Is the court system like a popularity contest?

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Is the court system like a popularity contest?

The winter sports queen, Mak Baldwin, and the king, Garett Parker were chosen by the student body.

The winter sports queen, Mak Baldwin, and the king, Garett Parker were chosen by the student body.

Photo by: Gillian

The winter sports queen, Mak Baldwin, and the king, Garett Parker were chosen by the student body.

Photo by: Gillian

Photo by: Gillian

The winter sports queen, Mak Baldwin, and the king, Garett Parker were chosen by the student body.

Matt LeCure, Web & News Editor

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When you look at the people chosen as Homecoming or Winter Sports court members, there is an obvious aura of popularity surrounding them. Each of these individuals were voted on by the student body, and played a major role in the celebration. Out of all possible seniors, these men and women were selected, leaving the other students in the dust.

I knew ever since I was a fetus that I would never be on court. I may be well-known in this school due to my rather interesting face and my position on the Red & Black, but I don’t talk too much. However, I have a good understanding on what makes someone popular. I feel that four aspects determine how well-received someone is. Their physical appearance, their intelligence, their friendliness, and their participation. Let’s look at these to give you a better understanding.

Nowadays, physical appearance is a huge deal. With social media playing such a huge role in our society, we have developed a mindset of what is or is not attractive. Because of this, one is more likely to gain a following if they look attractive. Different people have different preferences of what they find attractive, but it is usually similar. Men should be tall and muscular, and women should be thin and elegant. I am not a fan of this system due to my own facial flaws, but I can’t really change it. Most of the court members fit this category, and therefore gain popularity. Senior Abigail Kiesling is aware of how what someone’s eye wants to see plays a part in who is or is not on court.

“I feel that people choose who they want to see wear the crown, not necessarily who deserves it.” Kiesling said. “It’s about who is most popular or who can put on the best show and that clearly reflects in the candidates being chosen.

I found that I can tell if someone is smart or not just by looking at them. The smarter people tend to be more well-received by their peers. Please note that it isn’t about intelligence, but more about how one lives up to their potential. It’s about motivation. Productive people are visibly more energetic than those who do not.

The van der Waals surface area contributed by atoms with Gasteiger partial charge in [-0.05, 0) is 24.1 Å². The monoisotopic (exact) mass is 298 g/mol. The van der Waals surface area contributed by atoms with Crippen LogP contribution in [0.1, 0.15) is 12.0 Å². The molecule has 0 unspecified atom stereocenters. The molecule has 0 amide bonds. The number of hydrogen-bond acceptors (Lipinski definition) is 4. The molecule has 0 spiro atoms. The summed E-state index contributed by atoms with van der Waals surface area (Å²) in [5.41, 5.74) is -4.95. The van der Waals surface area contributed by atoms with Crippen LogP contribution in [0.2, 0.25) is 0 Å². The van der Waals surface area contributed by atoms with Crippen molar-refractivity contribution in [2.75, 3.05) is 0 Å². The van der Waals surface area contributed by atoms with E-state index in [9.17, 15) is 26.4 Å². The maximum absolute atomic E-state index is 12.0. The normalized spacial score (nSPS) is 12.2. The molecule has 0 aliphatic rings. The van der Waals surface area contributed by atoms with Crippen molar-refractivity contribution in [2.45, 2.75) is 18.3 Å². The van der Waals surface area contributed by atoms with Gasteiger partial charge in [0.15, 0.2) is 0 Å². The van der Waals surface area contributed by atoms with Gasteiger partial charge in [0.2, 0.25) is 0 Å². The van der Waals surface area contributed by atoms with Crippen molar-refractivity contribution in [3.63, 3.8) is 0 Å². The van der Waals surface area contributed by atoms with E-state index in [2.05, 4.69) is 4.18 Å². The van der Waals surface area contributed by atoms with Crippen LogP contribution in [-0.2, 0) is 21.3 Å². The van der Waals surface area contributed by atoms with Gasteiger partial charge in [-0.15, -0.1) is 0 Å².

When you look at a group of friends after watching some weird dude sitting on the air vent doing his math homework, you see that the group has more positive energy than the studious one by his lonesome. From my past interactions with some of the court members, they are usually pretty friendly. This lets them make more friends, and grow a following as a result.

If you aren’t enjoying yourself that much at this school, my best advice is to join a club. Not only do you experience more, you also make more friends. Most court members are involved in a number of clubs, so they build up a reputation. Playing an active role in the school year is a great way to achieve popularity.

Remember that just because someone is well-liked, that doesn’t make them a good person. Many quiet people are kind, but they don’t get the chance to show it. Senior Mitchell Houston identifies this.

“I think that at first glance,” Houston said, “it seems fair because it is a democracy, well as far as we know. But I think that people usually on vote for people that they know or like and those that truly deserve to be on court or as king and queen don’t really get the opportunity to do so. I think that court should be based on someone’s character not on whether they are popular or not. Then there’s also the fact that people’s votes are so easily persuaded to vote for whoever their friend is voting for instead of voting for whoever they would like to. And finally I think that a lot of the less “popular” kids don’t even go out to vote simply because many might not see the point to it or they just don’t care or they believe that whoever they vote for won’t win so it won’t matter. If we address that, we might actually be able to see some diversity on the courts. A.k.a some more a little color.”

Social status plays a big part in self esteem and overall outlook on life. In a school setting, it’s easy to see who goes where on the pyramid. You may be a court member yourself, or you could be sitting alone right now. Whether you get on court or not, you are still a valid and living thing, as cheesy as that sounds.